The Earth’s Ozone layer is healing
Earth’s protective ozone layer is slowly but noticeably healing at a pace that would fully mend the hole over Antarctica in about 43 years, a new United Nations report says.
More than 35 years after every nation in the world agreed to stop producing chemicals that “chomp” on the layer of ozone in Earth’s atmosphere that shields the planet from harmful radiation linked to skin cancer, cataracts and crop damage, the scientific assessment found recovery was progressing.
“In the upper stratosphere and in the ozone hole, we see things getting better,” co-chair of the scientific assessment Paul Newman said.
The progress is slow, according to the report presented on Monday at the American Meteorological Society convention. However, the global average amount of ozone 30 kilometres high in the atmosphere will not be back to 1980 pre-thinning levels until about 2040, the report said, and it will not return to normal in the Arctic until 2045.
Antarctica, where it’s so thin there’s an annual giant gaping hole in the layer, will not be fully fixed until 2066, the report forecast. Scientists and environmental advocates across the world have long hailed efforts to heal the ozone hole as one of the biggest ecological victories for humanity.
This is off the back of the Montreal Protocol in 1987, which banned a class of chemicals — hydrochlorofluorocarbons (HCFCs) and chlorofluorocarbons (CFCs) — which were often used in refrigerants and aerosols.
“Ozone action sets a precedent for climate action,” World Meteorological Organization secretary-general Petteri Taalas said.
The purple and blue regions are where there is the least ozone, and the yellows and reds are where there is more ozone. Images from September 2000, left, and September 2018. (NASA via AP)
Signs of healing were reported four years ago but were slight and more preliminary.
“Those numbers of recovery have solidified a lot,” Dr Newman said. He said the two chief chemicals that munch away at ozone are in lower levels in the atmosphere.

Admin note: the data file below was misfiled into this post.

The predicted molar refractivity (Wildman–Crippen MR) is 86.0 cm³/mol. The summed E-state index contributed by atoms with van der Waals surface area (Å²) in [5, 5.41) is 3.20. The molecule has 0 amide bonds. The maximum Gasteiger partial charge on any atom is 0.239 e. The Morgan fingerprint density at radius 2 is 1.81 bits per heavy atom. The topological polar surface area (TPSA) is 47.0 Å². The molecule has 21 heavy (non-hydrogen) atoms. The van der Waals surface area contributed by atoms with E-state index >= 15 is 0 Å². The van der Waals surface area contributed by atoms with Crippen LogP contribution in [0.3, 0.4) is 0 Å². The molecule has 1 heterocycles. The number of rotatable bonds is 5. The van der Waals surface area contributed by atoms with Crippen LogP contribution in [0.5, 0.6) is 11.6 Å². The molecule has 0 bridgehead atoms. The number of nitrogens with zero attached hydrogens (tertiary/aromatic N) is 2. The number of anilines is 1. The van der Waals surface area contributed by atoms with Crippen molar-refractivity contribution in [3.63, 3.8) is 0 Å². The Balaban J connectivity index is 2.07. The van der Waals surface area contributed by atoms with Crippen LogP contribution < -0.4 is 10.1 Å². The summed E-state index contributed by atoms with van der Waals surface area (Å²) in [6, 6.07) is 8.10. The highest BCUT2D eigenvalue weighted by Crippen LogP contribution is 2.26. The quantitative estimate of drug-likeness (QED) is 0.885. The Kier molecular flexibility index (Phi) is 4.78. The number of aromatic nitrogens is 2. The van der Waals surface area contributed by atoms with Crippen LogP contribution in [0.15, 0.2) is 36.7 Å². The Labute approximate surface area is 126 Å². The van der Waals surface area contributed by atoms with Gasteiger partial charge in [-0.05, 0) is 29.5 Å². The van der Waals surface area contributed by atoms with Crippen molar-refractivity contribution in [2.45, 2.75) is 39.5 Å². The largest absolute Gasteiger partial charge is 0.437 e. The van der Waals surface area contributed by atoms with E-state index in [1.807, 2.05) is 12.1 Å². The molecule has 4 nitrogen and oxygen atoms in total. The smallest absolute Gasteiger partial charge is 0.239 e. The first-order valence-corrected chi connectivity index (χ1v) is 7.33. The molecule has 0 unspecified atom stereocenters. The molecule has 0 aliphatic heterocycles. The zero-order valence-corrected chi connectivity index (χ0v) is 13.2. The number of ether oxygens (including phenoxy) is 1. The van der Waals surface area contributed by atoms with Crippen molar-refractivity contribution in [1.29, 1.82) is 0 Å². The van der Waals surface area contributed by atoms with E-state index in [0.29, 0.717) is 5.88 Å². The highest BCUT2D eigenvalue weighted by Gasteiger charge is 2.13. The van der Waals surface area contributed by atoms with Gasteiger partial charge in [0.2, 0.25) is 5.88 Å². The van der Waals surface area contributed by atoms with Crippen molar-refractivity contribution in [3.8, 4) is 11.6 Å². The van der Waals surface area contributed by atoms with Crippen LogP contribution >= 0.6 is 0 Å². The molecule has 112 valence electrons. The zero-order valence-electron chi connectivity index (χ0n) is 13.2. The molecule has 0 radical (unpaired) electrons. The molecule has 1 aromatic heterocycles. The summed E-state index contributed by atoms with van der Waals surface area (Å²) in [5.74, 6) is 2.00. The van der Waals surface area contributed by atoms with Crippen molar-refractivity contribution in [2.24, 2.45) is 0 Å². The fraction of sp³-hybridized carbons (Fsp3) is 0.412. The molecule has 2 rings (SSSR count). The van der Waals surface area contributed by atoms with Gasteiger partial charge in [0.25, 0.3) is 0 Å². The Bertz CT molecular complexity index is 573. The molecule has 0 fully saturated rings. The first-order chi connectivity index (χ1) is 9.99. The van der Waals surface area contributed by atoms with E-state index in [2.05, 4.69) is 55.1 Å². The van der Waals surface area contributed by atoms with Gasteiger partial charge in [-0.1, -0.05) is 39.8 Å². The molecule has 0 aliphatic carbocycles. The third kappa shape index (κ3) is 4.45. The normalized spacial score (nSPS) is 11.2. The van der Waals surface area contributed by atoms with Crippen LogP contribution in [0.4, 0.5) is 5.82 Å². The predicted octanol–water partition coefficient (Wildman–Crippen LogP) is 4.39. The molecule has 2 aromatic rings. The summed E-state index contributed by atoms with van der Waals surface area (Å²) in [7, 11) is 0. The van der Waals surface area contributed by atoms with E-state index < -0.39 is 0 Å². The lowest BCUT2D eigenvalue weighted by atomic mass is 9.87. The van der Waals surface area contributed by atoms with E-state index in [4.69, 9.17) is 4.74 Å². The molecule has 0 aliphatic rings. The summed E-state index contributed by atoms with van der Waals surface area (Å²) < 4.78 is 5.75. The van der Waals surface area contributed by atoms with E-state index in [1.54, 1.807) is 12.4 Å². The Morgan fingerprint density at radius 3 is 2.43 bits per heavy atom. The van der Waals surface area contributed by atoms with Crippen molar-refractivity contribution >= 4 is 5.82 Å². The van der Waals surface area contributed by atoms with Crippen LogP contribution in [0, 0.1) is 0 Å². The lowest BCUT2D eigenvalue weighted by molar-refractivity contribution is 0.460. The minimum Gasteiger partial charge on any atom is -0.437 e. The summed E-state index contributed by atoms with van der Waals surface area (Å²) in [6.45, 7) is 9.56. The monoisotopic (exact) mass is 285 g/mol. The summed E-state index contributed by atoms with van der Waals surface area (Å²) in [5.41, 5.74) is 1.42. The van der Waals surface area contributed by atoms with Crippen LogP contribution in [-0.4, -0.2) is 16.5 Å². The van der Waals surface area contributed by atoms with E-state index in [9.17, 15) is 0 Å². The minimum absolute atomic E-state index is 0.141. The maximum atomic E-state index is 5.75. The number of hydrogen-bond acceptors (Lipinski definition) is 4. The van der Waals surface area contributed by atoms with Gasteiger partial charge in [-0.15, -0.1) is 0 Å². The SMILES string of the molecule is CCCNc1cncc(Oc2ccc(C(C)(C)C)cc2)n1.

Chlorine levels are down 11.5 per cent since they peaked in 1993 and bromine, which is more efficient at eating ozone but is at lower levels in the air, dropped 14.5 per cent since its 1999 peak, the report said.
Dr Newman said the fact that bromine and chlorine levels “stopped growing and [are] coming down is a real testament to the effectiveness of the Montreal Protocol”.
“There has been a sea change in the way our society deals with ozone depleting substances,” scientific panel co-chair David W Fahey said.
Decades ago, people could go into a store and buy a can of refrigerants that would eat away at the ozone, punch a hole in it and pollute the atmosphere, Dr Fahey said. Now, not only are the substances banned but they are no longer much in people’s homes or cars, replaced by cleaner chemicals.
Natural weather patterns in the Antarctic also affect ozone hole levels, which peak in the fall.
Dr Newman said this had caused the hole to be bigger in the past couple of years but the overall trend was one of healing.
United Nations environment program director Inger Andersen said the trend of ozone layer healing was “saving two million people every year from skin cancer”.
The report also warned that efforts to artificially cool the planet by putting aerosols into the atmosphere to reflect the sunlight would thin the ozone layer by as much as 20 per cent in Antarctica.
Article from: ABC NEWS (Australia)